Thoughts from an active pensioner who is now somewhat past his Biblical "Use-by date"

"Why just be difficult, when with a little more effort you can be bloody impossible?"

Monday, 9 January 2017


Hacking seems to be everywhere these days! The Russians were accused by the Democrats of hacking into their  computers; the Germans are claiming that the Russians have targeted international peace monitors in Ukraine; the Chinese appear to be hacking everyone; the list is for ever increasing.

But what's new? Surely this has been going on for years? What else are organisations like GCHQ and the CIA expected to do. What do we expect the Russians and Chinese to do? From time immemorial, countries have spied on both their friends and enemies. All countries expected that other countries would spy on their activities. Until the internet came along, you tried to recruit people inside government departments, which of course led to the Official Secrets Act with its severe penalties.

But all that is now 'old hat'!
Everyone seems to keep a record of everything they do on a computer which is connected to the internet whether this is needed or not. And once it is connected to the internet, unless you are very, very careful, anyone can hack into it. Why should countries bother to infiltrate spies into, say, the Ministry of Defence or Foreign Office, when the information is on computers and there for the taking, protected only by a simple password?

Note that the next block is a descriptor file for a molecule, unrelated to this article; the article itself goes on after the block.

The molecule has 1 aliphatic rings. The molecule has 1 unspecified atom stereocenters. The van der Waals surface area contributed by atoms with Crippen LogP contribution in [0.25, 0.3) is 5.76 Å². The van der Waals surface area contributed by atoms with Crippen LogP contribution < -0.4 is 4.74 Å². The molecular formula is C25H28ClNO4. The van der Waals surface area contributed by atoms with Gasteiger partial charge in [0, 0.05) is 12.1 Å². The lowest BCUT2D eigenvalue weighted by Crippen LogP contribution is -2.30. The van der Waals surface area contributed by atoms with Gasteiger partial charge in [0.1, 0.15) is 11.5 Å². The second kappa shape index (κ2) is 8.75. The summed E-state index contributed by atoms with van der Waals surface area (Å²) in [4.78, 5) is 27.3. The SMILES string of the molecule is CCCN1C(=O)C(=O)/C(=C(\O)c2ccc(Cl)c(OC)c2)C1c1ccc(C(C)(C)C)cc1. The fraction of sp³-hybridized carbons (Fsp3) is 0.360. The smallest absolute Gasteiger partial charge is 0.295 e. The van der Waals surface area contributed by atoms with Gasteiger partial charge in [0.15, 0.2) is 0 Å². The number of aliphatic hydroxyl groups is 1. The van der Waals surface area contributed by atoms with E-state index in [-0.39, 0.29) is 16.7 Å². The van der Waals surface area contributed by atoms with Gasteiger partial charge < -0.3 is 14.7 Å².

Not only that, but many with confidential data have it on lap-tops or other portable devices and use it in insecure locations. Just go into any local coffee shop with "free wi-fi" and see how many people are using computers. The banks like to stress the advantages of mobile banking but rarely mention the risks involved.

Why do individuals and governments take these risks? Is it really necessary for all computers to be connected to the internet? Is it really needed for work or is it for vanity? I use a computer dedicated to video editing, it's not connected to the internet, I download any software updates onto a memory stick using another computer. I don't need to worry about its security, Windows updates or even anti-virus software. This way the computer is faster and doesn't have problems of possible interruptions when rendering video or burning DVDs

Meanwhile, those in or close to government who need to use the internet should be asking whether their defences are adequate to defend against the ever more sophisticated hackers. Clearly in the case of the Democrats in America they were not; the password used by one well known Democrat was stated to be, surprise, surprise, "Password". It doesn't need Russians to hack that, I'm sure many a computer aware teenager would be able to do it if he had the mind to do so. After all, it is a British teenager who has been accused of breaking into the Pentagon's computers!

So next time we read about the Russians, or anyone else, hacking into a government computer, this is what we should expect. We should not be blaming the Russians but blaming those responsible for having a computer system that was insufficiently secure. We should also expect GCHQ or some other state organisation to be doing exactly the same; spying isn't a one way process.

Meanwhile, I would urge anyone who does internet banking to do it at home and, as a minimum, to encrypt any data stored on their computer using a suitable program and a strong password.

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